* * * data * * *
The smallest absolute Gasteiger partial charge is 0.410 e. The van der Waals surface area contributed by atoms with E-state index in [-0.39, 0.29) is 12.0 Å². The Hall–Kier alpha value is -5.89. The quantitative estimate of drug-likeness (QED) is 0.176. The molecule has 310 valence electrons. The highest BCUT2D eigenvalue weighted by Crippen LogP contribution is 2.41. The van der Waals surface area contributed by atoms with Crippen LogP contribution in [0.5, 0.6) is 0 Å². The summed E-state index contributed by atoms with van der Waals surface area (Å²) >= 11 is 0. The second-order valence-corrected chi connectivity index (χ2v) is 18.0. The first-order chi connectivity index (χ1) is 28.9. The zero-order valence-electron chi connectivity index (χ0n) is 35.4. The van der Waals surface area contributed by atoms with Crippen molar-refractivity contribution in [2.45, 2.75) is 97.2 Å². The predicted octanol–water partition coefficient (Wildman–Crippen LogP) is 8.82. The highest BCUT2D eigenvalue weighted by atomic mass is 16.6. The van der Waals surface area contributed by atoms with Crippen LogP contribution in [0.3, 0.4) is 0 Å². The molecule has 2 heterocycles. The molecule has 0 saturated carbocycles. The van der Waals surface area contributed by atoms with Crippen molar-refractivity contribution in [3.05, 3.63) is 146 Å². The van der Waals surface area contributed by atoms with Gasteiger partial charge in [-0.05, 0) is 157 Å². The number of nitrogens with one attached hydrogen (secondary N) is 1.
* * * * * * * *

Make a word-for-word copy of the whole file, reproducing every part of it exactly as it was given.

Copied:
The smallest absolute Gasteiger partial charge is 0.410 e. The van der Waals surface area contributed by atoms with E-state index in [-0.39, 0.29) is 12.0 Å². The Hall–Kier alpha value is -5.89. The quantitative estimate of drug-likeness (QED) is 0.176. The molecule has 310 valence electrons. The highest BCUT2D eigenvalue weighted by Crippen LogP contribution is 2.41. The van der Waals surface area contributed by atoms with Crippen LogP contribution in [0.5, 0.6) is 0 Å². The summed E-state index contributed by atoms with van der Waals surface area (Å²) >= 11 is 0. The second-order valence-corrected chi connectivity index (χ2v) is 18.0. The first-order chi connectivity index (χ1) is 28.9. The zero-order valence-electron chi connectivity index (χ0n) is 35.4. The van der Waals surface area contributed by atoms with Crippen molar-refractivity contribution in [2.45, 2.75) is 97.2 Å². The predicted octanol–water partition coefficient (Wildman–Crippen LogP) is 8.82. The highest BCUT2D eigenvalue weighted by atomic mass is 16.6. The van der Waals surface area contributed by atoms with Crippen LogP contribution in [0.3, 0.4) is 0 Å². The molecule has 2 heterocycles. The molecule has 0 saturated carbocycles. The van der Waals surface area contributed by atoms with Crippen molar-refractivity contribution in [3.05, 3.63) is 146 Å². The van der Waals surface area contributed by atoms with Gasteiger partial charge in [-0.05, 0) is 157 Å². The number of nitrogens with one attached hydrogen (secondary N) is 1.